Jared M. Spool wrote an article titled Net Promoter Score Considered Harmful.

Net Promoter Score (NPS) is calculated based on a one-question customer survey. “‘How likely are you to recommend [COMPANY] to a friend or colleague?’ On an eleven-point scale, with zero marked as Not At All Likely and 10 marked as Extremely Likely, respondents pick a number.”

“Any 9s or 10s are considered Promoters.
Any 7s or 8s are considered Passive respondents.
And any score from 6 to 0 is considered a Detractor.
The formula to calculate the score is:
Net Promoter Score = % of Promoter respondents minus % of Detractor respondents”

“For some reason, NPS thinks that a 6 should be equal to a 0. Nobody else thinks this.”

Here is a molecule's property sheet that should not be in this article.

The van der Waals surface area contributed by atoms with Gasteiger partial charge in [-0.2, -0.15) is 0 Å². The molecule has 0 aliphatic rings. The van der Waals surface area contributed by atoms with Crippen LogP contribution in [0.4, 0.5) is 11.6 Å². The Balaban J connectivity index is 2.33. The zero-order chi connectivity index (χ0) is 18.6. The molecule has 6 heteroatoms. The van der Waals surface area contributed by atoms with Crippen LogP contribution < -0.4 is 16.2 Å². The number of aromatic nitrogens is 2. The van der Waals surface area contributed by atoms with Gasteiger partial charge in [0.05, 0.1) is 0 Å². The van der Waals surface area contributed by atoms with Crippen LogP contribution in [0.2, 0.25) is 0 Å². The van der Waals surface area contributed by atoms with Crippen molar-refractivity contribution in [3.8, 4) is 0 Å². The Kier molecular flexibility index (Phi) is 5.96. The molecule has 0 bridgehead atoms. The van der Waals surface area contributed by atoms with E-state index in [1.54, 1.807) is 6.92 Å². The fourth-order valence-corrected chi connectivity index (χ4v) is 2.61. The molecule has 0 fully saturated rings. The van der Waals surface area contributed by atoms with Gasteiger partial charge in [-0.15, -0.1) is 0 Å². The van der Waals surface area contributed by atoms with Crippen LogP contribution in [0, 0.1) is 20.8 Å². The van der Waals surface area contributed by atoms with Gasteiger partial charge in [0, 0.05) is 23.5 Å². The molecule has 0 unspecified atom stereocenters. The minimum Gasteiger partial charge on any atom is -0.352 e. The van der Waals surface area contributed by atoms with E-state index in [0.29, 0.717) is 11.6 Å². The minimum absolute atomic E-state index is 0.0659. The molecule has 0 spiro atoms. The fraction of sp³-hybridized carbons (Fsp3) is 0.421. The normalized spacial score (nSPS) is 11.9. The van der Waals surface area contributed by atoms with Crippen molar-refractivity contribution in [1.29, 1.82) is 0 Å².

Spool calculates some hypothetical response data sets of ten respondents.

“0, 0, 1, 4, 5, 6, 7, 8, 9, and 10. The average… is 5. We would calculate the Net Promoter Score as 20% minus 60% or -40.”

“8, 8, 8, 8, 8, 8, 8, 8, 8, and 8. The average is 8. Yet, NPS is now… 0.”

“9, 9, 9, 9, 9, 9, 9, 9, 9, and 9. The average is 9. And miraculously, NPS is 100!
That’s 100% improvement over 8, so woohoo!”

“An eleven-point scale pretends noise is science.”

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